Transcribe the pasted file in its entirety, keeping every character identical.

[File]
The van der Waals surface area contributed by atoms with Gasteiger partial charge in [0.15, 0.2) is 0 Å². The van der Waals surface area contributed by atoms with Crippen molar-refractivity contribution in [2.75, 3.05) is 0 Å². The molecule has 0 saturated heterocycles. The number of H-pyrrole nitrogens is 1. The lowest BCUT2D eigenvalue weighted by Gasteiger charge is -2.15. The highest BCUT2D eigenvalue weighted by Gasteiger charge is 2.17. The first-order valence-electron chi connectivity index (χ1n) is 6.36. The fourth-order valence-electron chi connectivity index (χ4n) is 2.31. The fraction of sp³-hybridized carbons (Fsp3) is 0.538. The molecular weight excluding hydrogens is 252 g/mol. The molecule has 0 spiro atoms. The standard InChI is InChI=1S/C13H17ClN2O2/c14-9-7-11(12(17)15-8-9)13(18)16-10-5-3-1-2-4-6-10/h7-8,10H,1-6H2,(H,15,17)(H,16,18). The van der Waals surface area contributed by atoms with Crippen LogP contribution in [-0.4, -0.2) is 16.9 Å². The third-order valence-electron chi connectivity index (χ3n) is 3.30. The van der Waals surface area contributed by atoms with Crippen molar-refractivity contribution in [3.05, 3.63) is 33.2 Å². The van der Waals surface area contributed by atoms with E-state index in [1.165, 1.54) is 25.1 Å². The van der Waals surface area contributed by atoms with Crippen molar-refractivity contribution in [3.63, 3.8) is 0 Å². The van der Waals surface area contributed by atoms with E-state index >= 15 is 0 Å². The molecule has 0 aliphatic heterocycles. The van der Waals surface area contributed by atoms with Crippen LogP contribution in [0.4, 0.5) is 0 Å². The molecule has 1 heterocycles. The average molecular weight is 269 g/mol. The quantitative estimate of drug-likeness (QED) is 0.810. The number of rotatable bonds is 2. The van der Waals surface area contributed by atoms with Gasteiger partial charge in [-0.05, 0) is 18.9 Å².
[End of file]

The van der Waals surface area contributed by atoms with Gasteiger partial charge in [0.15, 0.2) is 0 Å². The van der Waals surface area contributed by atoms with Crippen molar-refractivity contribution in [2.75, 3.05) is 0 Å². The molecule has 0 saturated heterocycles. The number of H-pyrrole nitrogens is 1. The lowest BCUT2D eigenvalue weighted by Gasteiger charge is -2.15. The highest BCUT2D eigenvalue weighted by Gasteiger charge is 2.17. The first-order valence-electron chi connectivity index (χ1n) is 6.36. The fourth-order valence-electron chi connectivity index (χ4n) is 2.31. The fraction of sp³-hybridized carbons (Fsp3) is 0.538. The molecular weight excluding hydrogens is 252 g/mol. The molecule has 0 spiro atoms. The standard InChI is InChI=1S/C13H17ClN2O2/c14-9-7-11(12(17)15-8-9)13(18)16-10-5-3-1-2-4-6-10/h7-8,10H,1-6H2,(H,15,17)(H,16,18). The van der Waals surface area contributed by atoms with Crippen LogP contribution in [-0.4, -0.2) is 16.9 Å². The third-order valence-electron chi connectivity index (χ3n) is 3.30. The van der Waals surface area contributed by atoms with Crippen molar-refractivity contribution in [3.05, 3.63) is 33.2 Å². The van der Waals surface area contributed by atoms with E-state index in [1.165, 1.54) is 25.1 Å². The van der Waals surface area contributed by atoms with Crippen molar-refractivity contribution in [3.63, 3.8) is 0 Å². The van der Waals surface area contributed by atoms with E-state index >= 15 is 0 Å². The molecule has 0 aliphatic heterocycles. The van der Waals surface area contributed by atoms with Crippen LogP contribution in [0.4, 0.5) is 0 Å². The molecule has 1 heterocycles. The average molecular weight is 269 g/mol. The quantitative estimate of drug-likeness (QED) is 0.810. The number of rotatable bonds is 2. The van der Waals surface area contributed by atoms with Gasteiger partial charge in [-0.05, 0) is 18.9 Å².